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Coyright 1998 - 2016

 

 

"Getting the

job of your

dreams is

like winning

the lottery!"

 

 

 

 

 

"Nothing

counts 'til

you have

the badge

Nothing!"

 

Anything

less and

you're

still the

bridesmaid.

 

 

 

 

 

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"Getting the

job of your

dreams is

like winning

the lottery!"

 

 

 

 

 

"Nothing

counts 'til

you have

the badge

Nothing!"

 

Anything

less and

you're

still the

bridesmaid.

 

 

 

 

 

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Firefighters

Since 100% of your score in obtaining a firefighter badge is in the oral
board, what are you missing that's keeping you from gaining that badge?

July 1, 2008

Estimated reading time 1 - 3 minutes for any segment!
 

Thousands have been hired by using the free information from our web site and having their questions answered by phone or e-mail.

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Never let the fear of striking out keep you from playing the game.

--Cinderella Story

==========================================

Please forward or recommend this FireZine to anyone you
know that wants to shorten the learning curve to get
that badge! 

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==========================================
             In This Issue
==========================================

1. Quick Presentation Skills Tip

2.  Entry Level Skills Tip  

3.  Robs Corner

4.  Promotional Level Skills Tip
     (Entry level should read this too)

5.  New Badges

6.  Humor

7.  Resource Websites for Candidates

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1.      Quick Presentation Skills Tip
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Strengths and Weaknesses

In the strengths and weaknesses subject.  For my last couple of boards I've used lack of EMS experience as my weakness. In your program, one of your students mentions lack of experience and you advise against using it. Dan

Reply: I would not use this.  Oh, yea, we want to put the guy who says his weakness is lack of EMS experience.  Pick something simple. 

DC: Also, I'm working on my "what do you know about the department".  Is it a good use of time to talk about the history of the department? Or should I tell what I've learned about the current day Dept?

Reply: I don't have a list because we want the candidate to come up with something that is original for them.  More here: http://www.eatstress.com/weakness.htm 

DC: Also, I'm working on my "what do you know about the department".  Is it a good use of time to talk about the history of the department? Or should I tell what I've learned about the current day Dept?

Reply: I've had candidates who have started with the horses and come all the way up to today.  Please spare us this part. Stick with today unless there is something of significant value.  More here: http://www.eatstress.com/toolong.htm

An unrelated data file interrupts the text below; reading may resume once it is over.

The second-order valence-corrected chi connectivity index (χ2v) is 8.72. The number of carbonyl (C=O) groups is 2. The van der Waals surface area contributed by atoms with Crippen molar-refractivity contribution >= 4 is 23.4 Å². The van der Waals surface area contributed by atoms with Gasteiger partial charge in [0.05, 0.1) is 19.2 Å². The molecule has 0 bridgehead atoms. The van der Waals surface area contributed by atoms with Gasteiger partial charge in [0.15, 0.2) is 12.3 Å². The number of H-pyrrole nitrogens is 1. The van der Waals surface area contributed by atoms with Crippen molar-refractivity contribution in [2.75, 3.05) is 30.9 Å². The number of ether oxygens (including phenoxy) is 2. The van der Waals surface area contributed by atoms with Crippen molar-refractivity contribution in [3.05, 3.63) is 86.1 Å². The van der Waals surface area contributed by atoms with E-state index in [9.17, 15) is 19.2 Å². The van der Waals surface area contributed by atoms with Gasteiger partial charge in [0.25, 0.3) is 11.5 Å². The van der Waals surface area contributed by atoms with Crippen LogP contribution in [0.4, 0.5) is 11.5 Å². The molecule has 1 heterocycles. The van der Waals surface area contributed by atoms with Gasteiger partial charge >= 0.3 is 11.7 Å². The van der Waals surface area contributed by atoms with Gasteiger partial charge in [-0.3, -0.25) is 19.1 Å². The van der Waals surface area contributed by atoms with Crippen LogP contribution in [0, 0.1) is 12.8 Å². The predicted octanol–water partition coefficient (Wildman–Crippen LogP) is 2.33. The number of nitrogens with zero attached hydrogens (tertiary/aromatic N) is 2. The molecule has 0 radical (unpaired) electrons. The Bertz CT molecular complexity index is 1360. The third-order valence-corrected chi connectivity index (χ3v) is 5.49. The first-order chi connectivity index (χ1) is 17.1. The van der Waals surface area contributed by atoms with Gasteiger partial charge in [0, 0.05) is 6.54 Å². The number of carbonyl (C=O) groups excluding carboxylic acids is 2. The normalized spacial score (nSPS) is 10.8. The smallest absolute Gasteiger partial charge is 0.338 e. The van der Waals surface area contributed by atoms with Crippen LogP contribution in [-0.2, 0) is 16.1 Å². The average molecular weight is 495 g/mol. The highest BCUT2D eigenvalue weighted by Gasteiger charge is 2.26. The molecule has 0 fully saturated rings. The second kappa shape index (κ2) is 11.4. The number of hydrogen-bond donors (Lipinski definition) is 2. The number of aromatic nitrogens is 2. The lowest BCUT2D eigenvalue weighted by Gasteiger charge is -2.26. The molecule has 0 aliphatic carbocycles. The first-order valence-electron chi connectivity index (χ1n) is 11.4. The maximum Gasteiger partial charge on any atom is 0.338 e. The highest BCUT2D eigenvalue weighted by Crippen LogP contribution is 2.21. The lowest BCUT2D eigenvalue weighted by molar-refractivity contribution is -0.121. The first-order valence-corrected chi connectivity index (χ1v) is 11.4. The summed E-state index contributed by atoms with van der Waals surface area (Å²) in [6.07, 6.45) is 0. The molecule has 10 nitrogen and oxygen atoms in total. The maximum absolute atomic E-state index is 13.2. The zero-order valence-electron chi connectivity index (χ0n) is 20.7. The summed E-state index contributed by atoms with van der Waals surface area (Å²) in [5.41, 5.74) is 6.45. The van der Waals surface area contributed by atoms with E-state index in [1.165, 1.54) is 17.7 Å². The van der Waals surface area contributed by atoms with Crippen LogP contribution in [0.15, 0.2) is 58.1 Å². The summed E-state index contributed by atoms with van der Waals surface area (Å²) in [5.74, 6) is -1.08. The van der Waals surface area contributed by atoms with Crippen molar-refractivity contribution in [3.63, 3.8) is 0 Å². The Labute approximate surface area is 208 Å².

DC: Still working on an acceptable weakness. Over the years, I've tried to identify and correct my weaknesses. I respect your opinion regarding not using lack of EMS experience as a weakness. What kind of reaction would you (as an evaluator) have if a candidate said his biggest weakness was lack of experience as a full-time firefighter?

Reply: Uh, Dan, are you practicing any of this answer with a recorder before you send it to me? You've got to knock this off.  You're way, way too serious about this answer.  No, no weakness about experience.  Just had another guys like you who was way to serious.  He stumbled on he often couldn't remember names.  Now he ID's someone's name with an object.  Bingo!  Get it?

DC: I was and assistant manager/ department supervisor at 2 long term (10years and 6 years) retail jobs. Should I mention this in my work history part of my "tell us about yourself"?

Reply:  Please.  This question is not scored.  You history goes with your answer to "What have you done to prepare for the position".  More on tell us here: http://www.eatstress.com/opening.htm

DC: I'm still not overly happy with my "weakness" but, luckily they didn't ask at my oral today.

Reply: Remember this is Fantasy Land, not the real world.  Keep it simple.
 
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Check out http://www.eatstress.com  and learn how entry
level and promotional candidates are improving their interview scores up
to 15 points and nailing that badge! 

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==========================================
Want Captain Bob to come speak to your group?  See
http://www.eatstress.com/seminar.htm

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Some of our products are now available with a payment plan.  More Here: http://www.eatstress.com/special_offer.htm


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2.      Entry Level Skills Tip 
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Recommendation Letters

I read your page regarding letters of recommendation and understand your position on them but have a question because I think the circumstances might be a little different. I have an interview coming up and a family friend who has known me since I was little is a captain of the department and has written me a letter of recommendation. He is in the top 20 on the department's seniority list of over 350 line personnel and has worked with the three people selected to be on the interview board for many years. 

I was wondering if it would be best to make a note on the Resume that the letter is available upon request, offer it with the resume, or some other way?  Thank You,  Steve

Reply; First before I answer your question convince me how this would help you and what he would write that would improve your position?

Captain Bob: